# Crossbar Theorem

## Theorem

Let $\triangle ABC$ be a triangle.

Let $D$ be a point in the interior of $\triangle ABC$.

Then there exists a point $E$ such that $E$ lies on both $AD$ and $BC$.

## Proof Aiming for a contradiction, suppose $BC$ does not meet ray $\overrightarrow {AD}$.

Either $BC$ meets line $\overleftrightarrow {AD}$ or it does not.

If it meets $\overleftrightarrow {AD}$, by the Line Separation Property it must meet the ray opposite to $\overrightarrow {AD}$ at a point $E \ne A$.

According to Proposition 3.8 (b), $E$ is not in the interior of $\angle CAB$.

Point $B$ does not lie on $\overleftrightarrow {AD}$; this is because $D \in \operatorname {int} \angle CAB$, so $D$ and $C$ lie on the same side of $\overleftrightarrow {AB}$, so $D \notin \set {\overleftrightarrow {AB} }$, so $B \notin \set {\overleftrightarrow {AB} }$.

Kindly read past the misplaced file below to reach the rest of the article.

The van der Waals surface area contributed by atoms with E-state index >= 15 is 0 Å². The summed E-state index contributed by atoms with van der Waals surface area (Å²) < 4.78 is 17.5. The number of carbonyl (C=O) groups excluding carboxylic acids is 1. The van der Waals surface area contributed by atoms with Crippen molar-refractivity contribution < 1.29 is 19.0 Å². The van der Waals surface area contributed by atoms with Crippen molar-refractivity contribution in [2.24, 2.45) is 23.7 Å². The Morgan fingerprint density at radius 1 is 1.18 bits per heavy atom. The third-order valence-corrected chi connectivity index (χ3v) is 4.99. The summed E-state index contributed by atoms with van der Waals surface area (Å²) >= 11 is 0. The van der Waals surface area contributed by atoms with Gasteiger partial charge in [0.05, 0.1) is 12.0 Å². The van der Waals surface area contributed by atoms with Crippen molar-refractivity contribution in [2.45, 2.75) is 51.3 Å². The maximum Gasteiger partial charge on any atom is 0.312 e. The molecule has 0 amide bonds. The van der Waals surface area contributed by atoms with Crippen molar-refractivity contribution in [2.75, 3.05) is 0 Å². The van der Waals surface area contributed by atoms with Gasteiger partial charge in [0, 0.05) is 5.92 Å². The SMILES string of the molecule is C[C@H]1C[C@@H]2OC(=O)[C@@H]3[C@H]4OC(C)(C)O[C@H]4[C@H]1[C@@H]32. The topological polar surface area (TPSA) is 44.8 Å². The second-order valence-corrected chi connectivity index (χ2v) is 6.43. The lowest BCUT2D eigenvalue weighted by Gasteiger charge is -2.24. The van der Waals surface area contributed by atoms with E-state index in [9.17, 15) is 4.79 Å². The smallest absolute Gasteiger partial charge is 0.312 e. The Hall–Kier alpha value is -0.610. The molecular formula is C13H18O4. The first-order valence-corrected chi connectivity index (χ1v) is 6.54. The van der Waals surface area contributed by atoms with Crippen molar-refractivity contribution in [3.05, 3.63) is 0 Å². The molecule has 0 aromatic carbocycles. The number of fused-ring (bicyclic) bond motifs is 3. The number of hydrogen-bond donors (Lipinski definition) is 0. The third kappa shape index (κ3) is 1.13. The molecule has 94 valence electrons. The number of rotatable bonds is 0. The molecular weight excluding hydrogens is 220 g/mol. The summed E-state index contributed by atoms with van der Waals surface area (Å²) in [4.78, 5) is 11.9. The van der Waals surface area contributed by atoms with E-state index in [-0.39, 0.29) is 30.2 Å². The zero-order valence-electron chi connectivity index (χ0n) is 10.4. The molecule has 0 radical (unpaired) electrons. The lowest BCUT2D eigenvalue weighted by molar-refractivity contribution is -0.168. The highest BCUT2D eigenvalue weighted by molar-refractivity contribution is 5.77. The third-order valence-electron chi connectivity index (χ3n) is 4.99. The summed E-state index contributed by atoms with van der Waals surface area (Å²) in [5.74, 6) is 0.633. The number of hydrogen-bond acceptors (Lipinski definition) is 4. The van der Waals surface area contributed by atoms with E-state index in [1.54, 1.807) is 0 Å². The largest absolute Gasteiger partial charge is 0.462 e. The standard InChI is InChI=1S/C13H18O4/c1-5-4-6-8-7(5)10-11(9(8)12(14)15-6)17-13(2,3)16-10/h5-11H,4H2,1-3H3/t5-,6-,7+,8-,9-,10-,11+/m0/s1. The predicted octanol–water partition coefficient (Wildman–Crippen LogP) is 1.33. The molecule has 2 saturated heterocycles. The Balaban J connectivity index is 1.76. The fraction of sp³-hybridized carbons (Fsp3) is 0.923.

Thus, since $E \in \set {\overleftrightarrow {AD} }$, we have $E \ne B$.

By the same reasoning with $C$ and $B$ interchanged, we have $E \ne C$.

Since $E \in BC$ and $E$ is not an endpoint, we have $B ∗ E ∗ C$.

Thus by Proposition 3.7, $E$ is in the interior of $\angle CAB$, which is a contradiction.

Thus $\overleftrightarrow {AD}$ does not meet $BC$ at all; that is, $B$ and $C$ are on the same side of $\overleftrightarrow {AD}$.

By B-2, we have a point $E$ such that $C ∗ A ∗ E$.

By Lemma 3.2.2, $C$ and $E$ are on opposite sides of $\overleftrightarrow {AD}$.

Thus, by B-4(iii), E and B are on opposite sides of $\overleftrightarrow {AD}$.

But by Proposition 3.8(c), $B$ is on the interior of $\angle DAE$, so $E$ and $B$ are on the same side of $\overleftrightarrow {AD}$

Thus $\overrightarrow {AD}$ meets $BC$.